by Thomas Piketty, trans. Arthur Goldhammer
Belknap Press, 2014, 671 pp.)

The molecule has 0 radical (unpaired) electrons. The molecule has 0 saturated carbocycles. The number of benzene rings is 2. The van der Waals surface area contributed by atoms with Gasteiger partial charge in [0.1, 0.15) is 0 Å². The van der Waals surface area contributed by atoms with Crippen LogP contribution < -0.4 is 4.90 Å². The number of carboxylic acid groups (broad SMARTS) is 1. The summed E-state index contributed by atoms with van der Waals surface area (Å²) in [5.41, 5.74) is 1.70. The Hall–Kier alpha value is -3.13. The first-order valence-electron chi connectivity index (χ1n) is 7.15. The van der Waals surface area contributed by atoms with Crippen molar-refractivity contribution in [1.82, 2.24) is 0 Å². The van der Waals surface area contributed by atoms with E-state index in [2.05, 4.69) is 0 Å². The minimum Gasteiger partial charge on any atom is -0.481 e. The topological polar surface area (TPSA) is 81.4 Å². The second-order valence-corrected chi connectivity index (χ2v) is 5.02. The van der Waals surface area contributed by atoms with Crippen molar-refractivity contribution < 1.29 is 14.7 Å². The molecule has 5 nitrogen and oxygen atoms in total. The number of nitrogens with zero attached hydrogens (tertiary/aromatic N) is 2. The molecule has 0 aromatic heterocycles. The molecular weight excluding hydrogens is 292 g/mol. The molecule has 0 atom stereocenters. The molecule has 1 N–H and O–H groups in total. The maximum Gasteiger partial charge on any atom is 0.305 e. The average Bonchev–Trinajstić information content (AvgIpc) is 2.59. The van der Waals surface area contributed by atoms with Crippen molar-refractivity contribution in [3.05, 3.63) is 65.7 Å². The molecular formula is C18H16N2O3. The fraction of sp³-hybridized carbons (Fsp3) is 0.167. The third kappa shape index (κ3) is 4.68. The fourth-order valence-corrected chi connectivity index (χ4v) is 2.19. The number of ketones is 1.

What is “capital”? To Karl Marx, it was a social, political, and legal category””the means of control of the means of production by the dominant class. Capital could be money, it could be machines; it could be fixed and it could be variable. But the essence of capital was neither physical nor financial. It was the power that capital gave to capitalists, namely the authority to make decisions and to extract surplus from the worker. Early in the last century, neoclassical economics dumped this social and political analysis for a mechanical one. Capital was reframed as a physical item, which paired with labor to produce output. This notion of capital permitted mathematical expression of the “production function,” so that wages and profits could be linked to the respective “marginal products” of each factor. The new vision thus raised the uses of machinery over the social role of its owners and legitimated profit as the just return to an indispensable contribution. Symbolic mathematics begets quantification. For instance, if one is going to claim that one economy uses more capital (in relation to labor) than another, there must be some common unit for each factor. For labor it could be an hour of work time. But for capital? Once one leaves behind the “corn model” in which capital (seed) and output (flour) are the same thing, one must somehow make commensurate all the diverse bits of equipment and inventory that make up the actual “capital stock.” But how? Although Thomas Piketty, a professor at the Paris School of Economics, has written a massive book entitled Capital in the Twenty-First Century, he explicitly (and rather caustically) rejects the Marxist view. He is in some respects a skeptic of modern mainstream economics, but he sees capital (in principle) as an agglomeration of physical objects, in line with the neoclassical theory. And so he must face the question of how to count up capital-as-a-quantity.